Monday, February 7, 2011
Recently I read an essay in the Canadian Medical Association Journal that focused on an interesting topic arts topic. The article entitle "Why we write (and how we can do it better)" discusses why clinicians decide to write and publish their experiences, focusing around five common errors that the author, Allen Peterkin, MD (founding editor of Ars Medica) sees as he reviews submissions.
"I've been forced to reflect on why doctors write, how and when we do it and whether there are mistakes we make as we go along. It occurs to me that this new wave of composition is not always honest, helpful or even benign. As educators, policy-makers and clinicians, we should reflect on what writing and sharing stories means to us, how we approach the task and then contemplate what the risks are to our integrity as physicians"
He starts off with some more basic writing-for-publication type issues. One mistake he sees is too much cutting to the chase, writing more of a case report than a story. He find that doctors "favour tidy endings, epiphanies and accounts of patients who exhibit courage and triumph over adversity." He feels stories about our failures are much more honest and interesting. He also sees that often doctors forget who they are writing for. The story may be more for the author and not for the reader.
As an example of the fourth error, he gives a story told by novelist Margaret Laurence. While at a dinner party, a neurosurgeon told her that he planned to write novels after he quit surgery. She replied "What a coincidence- when I stop writing, I plan to take up brain surgery." He finds that the clinician (specifically physician) writer often lacks humility and patience for the writing process.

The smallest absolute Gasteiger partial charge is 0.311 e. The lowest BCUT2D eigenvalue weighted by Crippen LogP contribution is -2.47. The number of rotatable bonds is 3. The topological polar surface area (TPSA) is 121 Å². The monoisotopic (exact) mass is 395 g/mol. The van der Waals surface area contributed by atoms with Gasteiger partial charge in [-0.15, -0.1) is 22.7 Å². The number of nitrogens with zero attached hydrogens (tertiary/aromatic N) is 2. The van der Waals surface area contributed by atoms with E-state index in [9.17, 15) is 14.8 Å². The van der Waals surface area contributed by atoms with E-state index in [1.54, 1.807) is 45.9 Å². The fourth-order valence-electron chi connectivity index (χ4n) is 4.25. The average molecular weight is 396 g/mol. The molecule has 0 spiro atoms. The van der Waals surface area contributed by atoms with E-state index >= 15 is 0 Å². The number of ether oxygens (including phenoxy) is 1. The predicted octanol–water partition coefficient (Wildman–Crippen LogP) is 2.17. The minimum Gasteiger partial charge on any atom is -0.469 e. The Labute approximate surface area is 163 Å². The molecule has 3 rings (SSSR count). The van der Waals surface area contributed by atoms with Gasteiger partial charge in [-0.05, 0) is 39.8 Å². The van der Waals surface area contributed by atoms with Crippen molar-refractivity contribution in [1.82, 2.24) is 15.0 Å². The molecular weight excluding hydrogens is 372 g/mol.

The most serious error that he sees is that the clinician feels that the stories heard and experienced in the clinical setting belong to him/her. This error is the ethical and professional issues surrounding publishing a patient's story without permission.
This article really focuses on the patient centered narrative writing we do to be published. I think there is a lot of writing that we do just for ourselves. I don't keep a journal but every once in awhile I do sit down and write out a story. It's always for myself, most often trying to get out some emotion that I didn't feel I could have expressed at the time. It's no great work of literature and often gets erased a few days later. But I think that was Peterkin's point. Not to discourage writing but to point out that there should be a difference in the kind of writing we do in patient charts, for case studies, for ourselves and that which we do and submit for public consumption. For anyone interested in this type of writing, it definitely gives you something to think about.
Thanks to Thomas Quinn who sent me this article.
Works Cited: Why we write (and how we can do it better) Peterkin CMAJ.2010; 182: 1650-1652